Education Motivation Can Improve Inner City Schools Help Offset Cuts

Education Motivation Can Improve Inner City Schools Help Offset Cuts


educationEducation motivation methods for inner cities’ students is very important as they receive a blow with the new cuts proposed in President Donald Trump’s budget plan released Thursday, March 16, 2017. The proposal includes planned actions that will specifically affect the education of low-income students situated in inner cities.

Trump’s, so-called, “America First” budget plan, calls for totally cutting the $2.4 billion program for instructing teachers. For the inner-city schools, the biggest education blow is the elimination of the $1.2 billion 21st Century Community Learning Centers program. Poorer neighborhood schools rely on the program for funding assistance.

Now is the time for parents and teachers to do their best in utilizing motivation in education to improve learning in inner city schools. It is important to have a classroom model that provides a standard of service which will teach and motivate learning. Students who recognize that educators show care in performing their education duties, respond with increased motivation to learn.

Education Cuts Will Hurt Inner City Students

Inner city education programs that will be hit hard by the planned learning center cut, are the before-and-after-school curriculums, along with, much depended on, summer programs. The reason given for eliminating the funding for these programs is that no evidence has been seen to substantiate the need for them, specifically noting student achievement improvement.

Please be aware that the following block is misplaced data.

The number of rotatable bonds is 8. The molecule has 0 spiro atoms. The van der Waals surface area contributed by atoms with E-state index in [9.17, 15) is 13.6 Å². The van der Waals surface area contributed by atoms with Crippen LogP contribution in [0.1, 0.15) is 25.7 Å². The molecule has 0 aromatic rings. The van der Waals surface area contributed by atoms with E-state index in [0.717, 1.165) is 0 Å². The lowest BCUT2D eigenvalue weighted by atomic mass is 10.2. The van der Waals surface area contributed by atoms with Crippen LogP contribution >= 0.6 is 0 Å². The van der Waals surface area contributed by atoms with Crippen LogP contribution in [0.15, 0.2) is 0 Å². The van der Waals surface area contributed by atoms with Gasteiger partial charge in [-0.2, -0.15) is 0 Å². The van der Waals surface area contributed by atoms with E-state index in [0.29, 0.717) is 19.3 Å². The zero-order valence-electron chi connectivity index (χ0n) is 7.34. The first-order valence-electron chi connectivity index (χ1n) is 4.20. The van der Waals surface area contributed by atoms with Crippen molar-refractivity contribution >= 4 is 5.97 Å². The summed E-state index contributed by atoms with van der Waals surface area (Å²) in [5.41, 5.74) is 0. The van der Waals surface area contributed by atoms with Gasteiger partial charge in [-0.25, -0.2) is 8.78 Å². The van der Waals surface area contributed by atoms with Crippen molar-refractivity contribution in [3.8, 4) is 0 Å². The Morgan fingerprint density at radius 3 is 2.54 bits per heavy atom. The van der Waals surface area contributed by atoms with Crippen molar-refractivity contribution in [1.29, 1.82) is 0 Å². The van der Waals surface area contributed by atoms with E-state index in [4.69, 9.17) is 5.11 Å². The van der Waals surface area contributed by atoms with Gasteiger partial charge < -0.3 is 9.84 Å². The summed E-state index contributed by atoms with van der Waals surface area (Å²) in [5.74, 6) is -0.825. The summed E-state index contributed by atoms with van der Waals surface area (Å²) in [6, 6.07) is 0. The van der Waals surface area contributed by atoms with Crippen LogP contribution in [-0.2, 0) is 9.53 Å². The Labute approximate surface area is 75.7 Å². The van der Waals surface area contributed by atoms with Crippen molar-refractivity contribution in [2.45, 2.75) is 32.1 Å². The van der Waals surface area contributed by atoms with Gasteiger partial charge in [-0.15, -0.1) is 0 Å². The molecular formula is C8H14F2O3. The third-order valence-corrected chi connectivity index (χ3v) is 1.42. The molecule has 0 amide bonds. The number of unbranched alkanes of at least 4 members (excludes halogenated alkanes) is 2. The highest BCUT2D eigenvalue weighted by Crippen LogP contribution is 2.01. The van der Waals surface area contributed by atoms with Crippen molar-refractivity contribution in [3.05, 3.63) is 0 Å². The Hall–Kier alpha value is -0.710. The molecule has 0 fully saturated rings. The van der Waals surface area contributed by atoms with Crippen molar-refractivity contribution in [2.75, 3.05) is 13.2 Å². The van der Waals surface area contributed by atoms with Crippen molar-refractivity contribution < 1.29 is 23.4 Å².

Immediately cries against the cuts were heard. Afterschool Alliance spoke out stating that the administration’s funding slashes betray those students who most rely on the extended education programs. Jodi Grant, the nonprofit organization’s executive director, emphasizes the cuts will affect lower income students and parents.

Grant pointed out the distress that the proposal would have on working families.

It is painfully short-sighted and makes a mockery of the president’s promise to make our country safer and to support inner cities and rural communities alike.

Mick Mulvaney, the White House budget chief, held a press conference on March 16 regarding the budget cut proposals. Questions were raised concerning the hurtful impact on the education in underprivileged communities. An inquiry was made regarding the bearing it would have on a group of Pennsylvania students. Mulvaney bypassed commenting on the education impact question by saying that they are mostly after-school programs. He further claimed:

They’re supposed to be educational programs. That’s what they’re supposed to do, they’re supposed to help kids who can’t — who don’t get fed at home, get fed so that they do better at school. Guess what? There’s no demonstrable evidence they’re actually doing that. There’s no demonstrable evidence they’re actually helping results, helping kids do better at school.

Slashing Funding Will Impact Inner City Education

Although Mulvaney implied that the cuts made only effect meals and snacks served during extracurricular school programs, this is not what the function of the education programs. Heather Weiss, a representative for the Global Family Research Program, explains that even though food may be provided, the programs are specifically aimed to help children have a safe environment for learning.